2 November 2001

Meadow grass set to smother cereals

CEREAL growers are being warned they could be facing a "carpet" of annual meadow grass this autumn, after poor control last year. BASF says growers in the north and west in particular are noticing higher populations.

"We were anticipating this," says Claire Bend, from Cheltenham-based Masstock. "A lot of meadow grass went unsprayed last autumn and its very difficult to control in the spring. So I suspect weve had quite a big seed return which will lead to problems.

"The hot, dry grain-ripening period this summer meant a short dormancy period for many grass weed seeds and has led to the flush we are now experiencing."

Yield could really be at risk, she says. In Masstocks Wilts trials last year, difficult weather meant even the best treatment achieved only 60-70% control. But this still saved 2-3t/ha of wheat yield.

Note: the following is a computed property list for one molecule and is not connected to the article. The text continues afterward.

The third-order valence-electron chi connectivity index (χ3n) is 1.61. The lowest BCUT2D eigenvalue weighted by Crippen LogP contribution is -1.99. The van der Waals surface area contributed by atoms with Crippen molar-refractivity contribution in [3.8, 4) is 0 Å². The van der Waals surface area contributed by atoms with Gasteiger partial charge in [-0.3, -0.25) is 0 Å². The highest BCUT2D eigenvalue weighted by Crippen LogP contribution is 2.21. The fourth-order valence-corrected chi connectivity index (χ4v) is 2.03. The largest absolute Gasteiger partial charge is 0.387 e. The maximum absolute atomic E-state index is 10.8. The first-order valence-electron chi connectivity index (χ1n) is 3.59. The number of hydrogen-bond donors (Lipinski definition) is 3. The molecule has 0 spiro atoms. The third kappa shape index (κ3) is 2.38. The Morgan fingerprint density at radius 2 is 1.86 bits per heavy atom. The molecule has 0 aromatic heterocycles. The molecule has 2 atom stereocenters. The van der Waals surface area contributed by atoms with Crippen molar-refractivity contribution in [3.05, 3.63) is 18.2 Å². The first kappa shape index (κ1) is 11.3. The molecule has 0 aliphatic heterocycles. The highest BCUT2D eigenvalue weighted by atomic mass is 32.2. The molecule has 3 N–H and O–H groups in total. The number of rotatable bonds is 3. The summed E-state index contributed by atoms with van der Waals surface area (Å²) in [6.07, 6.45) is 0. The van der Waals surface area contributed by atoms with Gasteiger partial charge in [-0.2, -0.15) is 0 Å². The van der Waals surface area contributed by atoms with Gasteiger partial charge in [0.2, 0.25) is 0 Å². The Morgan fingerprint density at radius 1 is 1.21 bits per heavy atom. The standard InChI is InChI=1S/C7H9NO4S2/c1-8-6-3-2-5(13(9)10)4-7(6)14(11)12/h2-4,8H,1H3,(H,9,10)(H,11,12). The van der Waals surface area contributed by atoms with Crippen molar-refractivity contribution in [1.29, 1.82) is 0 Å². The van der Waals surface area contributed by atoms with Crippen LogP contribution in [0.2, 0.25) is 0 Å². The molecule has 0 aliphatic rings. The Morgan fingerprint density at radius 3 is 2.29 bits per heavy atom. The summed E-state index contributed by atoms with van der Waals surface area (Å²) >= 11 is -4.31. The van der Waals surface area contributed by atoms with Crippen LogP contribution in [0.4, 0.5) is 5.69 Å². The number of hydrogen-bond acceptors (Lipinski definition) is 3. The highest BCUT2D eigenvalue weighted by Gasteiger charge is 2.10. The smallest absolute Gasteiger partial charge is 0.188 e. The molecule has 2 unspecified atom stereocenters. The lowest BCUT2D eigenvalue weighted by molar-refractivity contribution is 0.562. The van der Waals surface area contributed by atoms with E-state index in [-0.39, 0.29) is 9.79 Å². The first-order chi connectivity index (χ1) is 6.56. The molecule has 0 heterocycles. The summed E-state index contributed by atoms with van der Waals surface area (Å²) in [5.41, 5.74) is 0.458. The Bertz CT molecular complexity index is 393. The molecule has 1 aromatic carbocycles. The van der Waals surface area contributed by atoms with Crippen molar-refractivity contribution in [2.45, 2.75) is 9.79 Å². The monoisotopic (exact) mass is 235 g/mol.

"If we had achieved our target of 90% control, I would have anticipated a 4t/ha yield benefit," says Ms Bend.

BASFs Rob Gladwin warns that recent mild, moist weather has moved the weed rapidly through its growth stages, and some growers now faced a "carpet". "Annual meadow grass can be very competitive at this level and needs to be controlled immediately."

Ms Bend also stresses the need to treat early. "Once the grass tillers it is very difficult to control." She suggests a pendimethalin/isoproturon mix at or before the one to two-leaf stage of the weed.

"PicoPro (picolinafen + pendimethalin) is better if you have large broad-leaved weeds or pansies, but you do need to add IPU to boost the annual meadow grass control." &#42